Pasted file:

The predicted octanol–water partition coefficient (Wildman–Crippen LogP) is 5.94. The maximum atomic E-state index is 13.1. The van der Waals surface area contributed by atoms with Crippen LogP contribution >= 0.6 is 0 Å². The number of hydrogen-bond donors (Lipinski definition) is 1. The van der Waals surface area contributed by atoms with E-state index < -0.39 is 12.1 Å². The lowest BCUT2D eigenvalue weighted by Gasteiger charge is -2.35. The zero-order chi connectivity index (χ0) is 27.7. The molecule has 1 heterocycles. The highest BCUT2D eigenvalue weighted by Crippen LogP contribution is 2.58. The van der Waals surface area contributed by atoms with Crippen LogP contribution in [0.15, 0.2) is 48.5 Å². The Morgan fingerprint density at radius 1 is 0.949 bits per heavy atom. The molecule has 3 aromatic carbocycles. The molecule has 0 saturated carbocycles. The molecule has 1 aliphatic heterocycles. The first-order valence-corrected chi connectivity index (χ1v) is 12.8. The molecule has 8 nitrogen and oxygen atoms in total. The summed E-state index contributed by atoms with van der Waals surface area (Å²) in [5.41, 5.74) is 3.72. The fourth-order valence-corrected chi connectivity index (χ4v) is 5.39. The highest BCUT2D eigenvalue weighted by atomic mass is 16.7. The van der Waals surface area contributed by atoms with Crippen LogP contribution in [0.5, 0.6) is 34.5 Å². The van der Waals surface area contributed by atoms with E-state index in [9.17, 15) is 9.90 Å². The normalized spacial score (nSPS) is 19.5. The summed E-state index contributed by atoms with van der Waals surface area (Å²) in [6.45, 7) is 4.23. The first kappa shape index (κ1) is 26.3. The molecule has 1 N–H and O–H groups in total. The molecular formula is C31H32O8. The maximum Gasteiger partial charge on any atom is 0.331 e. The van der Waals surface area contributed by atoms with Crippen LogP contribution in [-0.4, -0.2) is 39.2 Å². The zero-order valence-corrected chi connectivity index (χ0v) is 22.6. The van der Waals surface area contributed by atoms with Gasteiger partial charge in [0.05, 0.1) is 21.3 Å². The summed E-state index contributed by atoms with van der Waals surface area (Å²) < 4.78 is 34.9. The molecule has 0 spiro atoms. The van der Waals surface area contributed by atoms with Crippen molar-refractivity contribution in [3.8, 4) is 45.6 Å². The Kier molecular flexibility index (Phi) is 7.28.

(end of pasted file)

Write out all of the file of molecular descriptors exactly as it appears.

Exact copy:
The predicted octanol–water partition coefficient (Wildman–Crippen LogP) is 5.94. The maximum atomic E-state index is 13.1. The van der Waals surface area contributed by atoms with Crippen LogP contribution >= 0.6 is 0 Å². The number of hydrogen-bond donors (Lipinski definition) is 1. The van der Waals surface area contributed by atoms with E-state index < -0.39 is 12.1 Å². The lowest BCUT2D eigenvalue weighted by Gasteiger charge is -2.35. The zero-order chi connectivity index (χ0) is 27.7. The molecule has 1 heterocycles. The highest BCUT2D eigenvalue weighted by Crippen LogP contribution is 2.58. The van der Waals surface area contributed by atoms with Crippen LogP contribution in [0.15, 0.2) is 48.5 Å². The Morgan fingerprint density at radius 1 is 0.949 bits per heavy atom. The molecule has 3 aromatic carbocycles. The molecule has 0 saturated carbocycles. The molecule has 1 aliphatic heterocycles. The first-order valence-corrected chi connectivity index (χ1v) is 12.8. The molecule has 8 nitrogen and oxygen atoms in total. The summed E-state index contributed by atoms with van der Waals surface area (Å²) in [5.41, 5.74) is 3.72. The fourth-order valence-corrected chi connectivity index (χ4v) is 5.39. The highest BCUT2D eigenvalue weighted by atomic mass is 16.7. The van der Waals surface area contributed by atoms with Crippen LogP contribution in [0.5, 0.6) is 34.5 Å². The van der Waals surface area contributed by atoms with E-state index in [9.17, 15) is 9.90 Å². The normalized spacial score (nSPS) is 19.5. The summed E-state index contributed by atoms with van der Waals surface area (Å²) in [6.45, 7) is 4.23. The first kappa shape index (κ1) is 26.3. The molecule has 1 N–H and O–H groups in total. The molecular formula is C31H32O8. The maximum Gasteiger partial charge on any atom is 0.331 e. The van der Waals surface area contributed by atoms with Crippen LogP contribution in [-0.4, -0.2) is 39.2 Å². The zero-order valence-corrected chi connectivity index (χ0v) is 22.6. The van der Waals surface area contributed by atoms with Gasteiger partial charge in [0.05, 0.1) is 21.3 Å². The summed E-state index contributed by atoms with van der Waals surface area (Å²) < 4.78 is 34.9. The molecule has 0 spiro atoms. The van der Waals surface area contributed by atoms with Crippen molar-refractivity contribution in [3.8, 4) is 45.6 Å². The Kier molecular flexibility index (Phi) is 7.28.